This Year’s Splash Is Largest Ever

This weekend over 2,000 middle school and high school students flooded MIT to “learn anything” in classes taught by over 300 students from MIT and other Boston area colleges who were willing to “teach anything” as part of the Educational Studies Program’s twentieth annual Splash event. In the largest Splash to date with 100 more classes and 20 more teachers than last year, over 400 different classes were held all over campus on a diverse variety of subjects.

The Infinite, usually deserted on Sunday mornings, witnessed frenetic activity as students, teachers and volunteers alike rushed to the first classes of the morning at nine. The Bush room was transformed into the Splash headquarters. Abuzz with activity, Lobby 10 had screens hat listed open classes.

A third of the classes had full enrollment, as the subjects ranged from the mundane to the insane. “Our slogan is ‘teach anything you want’ and we mean it,” said Stephanie L. Bachar ’11, an ESP officer. There were classes such as “Introduction to Zombie Defense” taught by Eric D. Fogg ’09, “What’s wrong with the Internets” taught by Michael Borohovski ’09 and Benjamin J. Agre ’12, “Counting Infinity” taught by Reuben M. Aronson ’12 and “The Physics of Fairytales” taught by Emily B. Pittore ’11.

Several students chose to teach multiple classes. Christopher T. Su ’11 taught a numismatics class called “The Art of Money” where he showed students coins and banknotes from a number of countries, introduced them to the intricacies of security devices incorporated in banknotes, and exposed them to the variety of designs that are contained in token currencies.

While Su even gave exquisite money as prizes for answering questions, he said that he didn’t spend more than ten dollars on the class. The highlight of the class was a 100 billion Zimbabwean dollar note (worth less than a thousandth of a penny). Su, an admissions blogger, also taught a class on applying to college. All sections of both classes were packed.

Albert Y. Wang ’12 taught a class on bridge building using gum drops and toothpicks. The bridges were tested at the end of the class and the sturdiest structure held up 450 grams.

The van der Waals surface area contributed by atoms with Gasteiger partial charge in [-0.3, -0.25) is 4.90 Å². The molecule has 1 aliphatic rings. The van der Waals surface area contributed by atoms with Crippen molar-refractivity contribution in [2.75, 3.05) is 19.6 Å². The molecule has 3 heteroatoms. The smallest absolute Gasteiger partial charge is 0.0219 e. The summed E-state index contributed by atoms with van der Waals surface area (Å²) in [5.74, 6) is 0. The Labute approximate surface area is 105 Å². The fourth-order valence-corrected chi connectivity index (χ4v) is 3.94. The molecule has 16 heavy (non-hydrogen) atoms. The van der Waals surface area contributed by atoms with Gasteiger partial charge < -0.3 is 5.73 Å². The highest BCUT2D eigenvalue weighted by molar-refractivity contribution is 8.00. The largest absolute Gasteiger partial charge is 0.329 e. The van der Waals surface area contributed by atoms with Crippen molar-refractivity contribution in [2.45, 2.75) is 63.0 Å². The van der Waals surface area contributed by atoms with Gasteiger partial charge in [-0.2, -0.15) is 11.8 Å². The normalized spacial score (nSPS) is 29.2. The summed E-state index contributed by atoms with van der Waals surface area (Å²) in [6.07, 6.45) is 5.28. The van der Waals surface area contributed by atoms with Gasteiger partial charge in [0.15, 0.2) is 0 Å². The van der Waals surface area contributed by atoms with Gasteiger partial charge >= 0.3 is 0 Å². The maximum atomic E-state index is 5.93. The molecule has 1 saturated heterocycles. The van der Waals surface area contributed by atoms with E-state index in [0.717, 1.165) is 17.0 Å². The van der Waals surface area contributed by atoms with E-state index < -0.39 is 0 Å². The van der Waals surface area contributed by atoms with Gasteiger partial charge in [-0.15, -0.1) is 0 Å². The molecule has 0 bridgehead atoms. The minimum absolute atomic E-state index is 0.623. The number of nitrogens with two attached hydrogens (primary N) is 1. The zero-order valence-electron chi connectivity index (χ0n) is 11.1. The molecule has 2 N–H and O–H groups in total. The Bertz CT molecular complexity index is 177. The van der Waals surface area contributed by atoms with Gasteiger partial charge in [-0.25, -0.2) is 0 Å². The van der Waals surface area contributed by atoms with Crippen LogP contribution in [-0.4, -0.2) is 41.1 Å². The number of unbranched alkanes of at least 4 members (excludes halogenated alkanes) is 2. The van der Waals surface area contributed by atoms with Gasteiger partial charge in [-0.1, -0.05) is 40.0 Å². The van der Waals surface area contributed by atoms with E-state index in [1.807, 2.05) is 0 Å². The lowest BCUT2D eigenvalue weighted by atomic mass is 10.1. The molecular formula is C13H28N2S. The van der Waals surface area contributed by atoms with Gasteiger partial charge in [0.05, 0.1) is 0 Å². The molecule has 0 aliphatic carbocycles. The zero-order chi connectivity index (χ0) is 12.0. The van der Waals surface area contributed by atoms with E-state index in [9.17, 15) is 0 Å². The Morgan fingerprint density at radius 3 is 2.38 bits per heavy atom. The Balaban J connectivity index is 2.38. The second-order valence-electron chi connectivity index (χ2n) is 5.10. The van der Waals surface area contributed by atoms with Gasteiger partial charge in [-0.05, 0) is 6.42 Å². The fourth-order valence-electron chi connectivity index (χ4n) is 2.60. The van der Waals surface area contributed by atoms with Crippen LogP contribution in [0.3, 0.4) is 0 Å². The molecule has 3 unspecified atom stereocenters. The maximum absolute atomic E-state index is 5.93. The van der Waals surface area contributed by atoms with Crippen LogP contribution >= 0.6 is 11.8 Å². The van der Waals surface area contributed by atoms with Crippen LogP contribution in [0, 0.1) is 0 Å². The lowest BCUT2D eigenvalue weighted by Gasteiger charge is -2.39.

Splash classes are classified not only into various categories but also according to age groups catering to students in grades 7 to 12. They enable students to take a short introduction on a particular subject or an intensive workshop in a specific area of interest. Several students at Splash were seniors who are applying to MIT for the coming fall and others were middle schoolers who were brought to MIT by parents who were hopeful that they would want to go to the Institute in the coming years.

Students enrolled in 6 to 8 classes on average and spent about 20 hours being taught subjects of their choice.

In order to fully exploit short attention spans, Splash classes are intentionally kept short and are usually held in hour long sections. The classes were mostly held in the Maclaurin buildings, with a couple of classes also being taught in the Kresge Auditorium.

Student and Parent forums were one of the new additions to Splash this year. Both were put in place to get direct feedback on the classes and the program.

Both students and parents were excited about Splash and several families braved long car and bus rides to come to MIT for the weekend. “Most of our students are from the Boston Area and the Northeast, but every year we have a few dedicated students who come from all over the country,” said Bachar. About two-fifths of all Splash students were from out-of-state and a sixth came from outside New England.

Helaine, 12 and Nathan, 13 who came with their mother from New Hampshire spent most of the weekend going from class to class all over campus. At his third Splash, Nathan learned how to make chain mail, tasted dark chocolates, and attended an introductory programming course. He plans on applying to MIT as a senior.

Splash which started at MIT is now expanding to other colleges as well. Last month a team from ESP went to Stanford to help them set up their own version. The response to Splash has been phenomenal in the last few years, and the program is accelerating rapidly.

Splash, which began in 1988, is run by MIT ESP. ESP was started in 1957 with the aim of sharing knowledge with local high school students through various initiatives such as Delve, SAT Prep, Splash on Wheels, and the High School Studies Program. Splash is their biggest program.

Aditi Verma taught a Splash class.